£300,000 - £350,000 GBP | Not Sold
| London, United Kingdom
- Benefits from just over 40 years of previous single family ownership
- A UK example from new; retains its original engine
- Exceptional history file, including early MoT certificates and its original buff logbook
- Fully restored with completion in 2015; well-preserved since
- Desirable second-series DB4
Built by Aston Martin from 1958-1963, the DB4 was one of the company’s most significant vehicles. Propelling the firm into the modern era, the elegant model was quintessentially British, and an Aston Martin through and through. It was clothed in stunning coachwork designed by Carrozzeria Touring of Milan, beneath which lay a 3.7-litre inline six-cylinder engine with double overhead cams and twin SU carburettors, capable of producing 240 brake-horsepower, all kept in check by four-wheel disc brakes.
Today, the DB4 can be divided into five distinct series of production, thanks to numerous rolling changes that were made by Aston Martin to the model over the course of its lifespan. The example featured here, bearing chassis number DB4/303/R, is an early second-series car. The second series variant was first introduced n January 1960 and offered significant, yet subtle improvements over the first series cars, many gleaned form early owner’s experiences with their new DB4s. The easiest way to identify a Series II car is by its open rear quarter lights, made with flat glass rather than curved, as well as a front-hinged bonnet. In addition to this, the car’s oil sump was increased from 14 to 17 pints and the oil pump was uprated. Only 349 Series II DB4s were built before the third series DB4 entered production.
First registered on 20 May 1960, as per its original buff logbook, this particular DB4 was registered “TKY 750” (the registration number it still wears today) to Alfresco Garage in Bredford. Originally finished in Wedgewood Blue over Off White interior trim, its build sheet also chronicles its early service history, showing the car having some enigne work done in April 1960 at 1,114 miles. Further work mentioned on the build sheet included replacement of the rear axle in March 1961 at 5,426 miles, and a service carried out in July 1962 at 15,506 miles.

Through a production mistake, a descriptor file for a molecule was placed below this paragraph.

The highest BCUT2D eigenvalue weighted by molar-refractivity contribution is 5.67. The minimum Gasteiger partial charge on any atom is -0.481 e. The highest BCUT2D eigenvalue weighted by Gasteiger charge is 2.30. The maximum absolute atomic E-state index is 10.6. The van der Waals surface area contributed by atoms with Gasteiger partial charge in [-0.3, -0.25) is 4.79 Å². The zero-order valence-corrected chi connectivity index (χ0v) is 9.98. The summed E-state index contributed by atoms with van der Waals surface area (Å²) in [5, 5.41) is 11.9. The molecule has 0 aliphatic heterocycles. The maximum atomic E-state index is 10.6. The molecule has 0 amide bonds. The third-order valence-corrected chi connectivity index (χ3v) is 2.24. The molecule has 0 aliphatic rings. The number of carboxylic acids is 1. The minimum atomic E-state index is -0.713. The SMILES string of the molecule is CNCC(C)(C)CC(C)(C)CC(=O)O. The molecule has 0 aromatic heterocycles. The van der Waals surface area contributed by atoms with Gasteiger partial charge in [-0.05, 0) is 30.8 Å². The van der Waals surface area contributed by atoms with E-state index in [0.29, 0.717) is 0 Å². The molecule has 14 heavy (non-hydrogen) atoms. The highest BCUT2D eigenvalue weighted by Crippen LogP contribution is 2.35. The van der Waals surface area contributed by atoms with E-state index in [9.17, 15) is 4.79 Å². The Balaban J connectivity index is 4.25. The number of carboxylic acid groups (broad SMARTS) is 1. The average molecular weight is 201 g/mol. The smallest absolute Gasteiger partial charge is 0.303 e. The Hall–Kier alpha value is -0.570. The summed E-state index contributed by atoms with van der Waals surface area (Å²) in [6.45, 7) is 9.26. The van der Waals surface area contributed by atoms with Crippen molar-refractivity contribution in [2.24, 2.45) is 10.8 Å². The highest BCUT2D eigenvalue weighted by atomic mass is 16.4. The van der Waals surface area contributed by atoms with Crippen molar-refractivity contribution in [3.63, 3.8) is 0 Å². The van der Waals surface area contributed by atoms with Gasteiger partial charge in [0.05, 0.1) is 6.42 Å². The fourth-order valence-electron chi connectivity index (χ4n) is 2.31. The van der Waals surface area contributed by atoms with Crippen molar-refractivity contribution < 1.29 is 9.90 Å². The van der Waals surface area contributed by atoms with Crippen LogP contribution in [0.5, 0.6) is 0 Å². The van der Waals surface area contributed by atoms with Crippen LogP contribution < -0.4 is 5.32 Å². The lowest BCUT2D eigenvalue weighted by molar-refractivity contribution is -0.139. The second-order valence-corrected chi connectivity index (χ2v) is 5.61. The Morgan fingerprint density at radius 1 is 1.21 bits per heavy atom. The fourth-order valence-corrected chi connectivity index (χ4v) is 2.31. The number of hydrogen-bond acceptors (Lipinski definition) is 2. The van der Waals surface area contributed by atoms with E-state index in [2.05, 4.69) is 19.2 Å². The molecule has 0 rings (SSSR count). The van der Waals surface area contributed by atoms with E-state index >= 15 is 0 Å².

The original logbook continues to chronicle the DB4’s early ownership history. Remaining mainly in the north of England, it was purchased in May 1964 by Peter Brewer. Brewer was active in racing old grand prix cars and allegedly used this DB4 to tow his racing cars to various historic meetings. Passing through one subsequent owner in Cheshire, the car was acquired by John Nicol in November of 1965 and would remain in the family’s from his passing in 1986 until 2006. The car’s history file contains numerous MoTs from its time with Nicol and his family, accruing some 14,000 miles over 40 years while in their care.
The DB4 was subject to a full restoration with completion in 2015. The car was fully dismanted prior to being completely restored to factory specification, which included a full engine rebuild and a bare-metal repaint in the original Wedgewood Blue. Invoices on file show the work was done by Peter Chambers Auto of Tewkesbury, with numerous parts sourced from Aston Martin Dorset and paintwork done by XK Engineering Limited of Coventry.
Purchased by the consignor following the completion of the restoration, the car has been well-preserved since and presents beautifully. Further invoices on file from Aston Martin specialist Nicholas Mee show that the suspension was rebuilt in 2018 alongside tuning the carburetors to ensure consistent performance.
A stunning and beautifully specified example of one of Britain’s best-loved grand tourers, this charming Aston Martin DB4 would cut a dash whether in the Goodwood Revival’s Pre-66 car park, or simply sitting outside your village pub.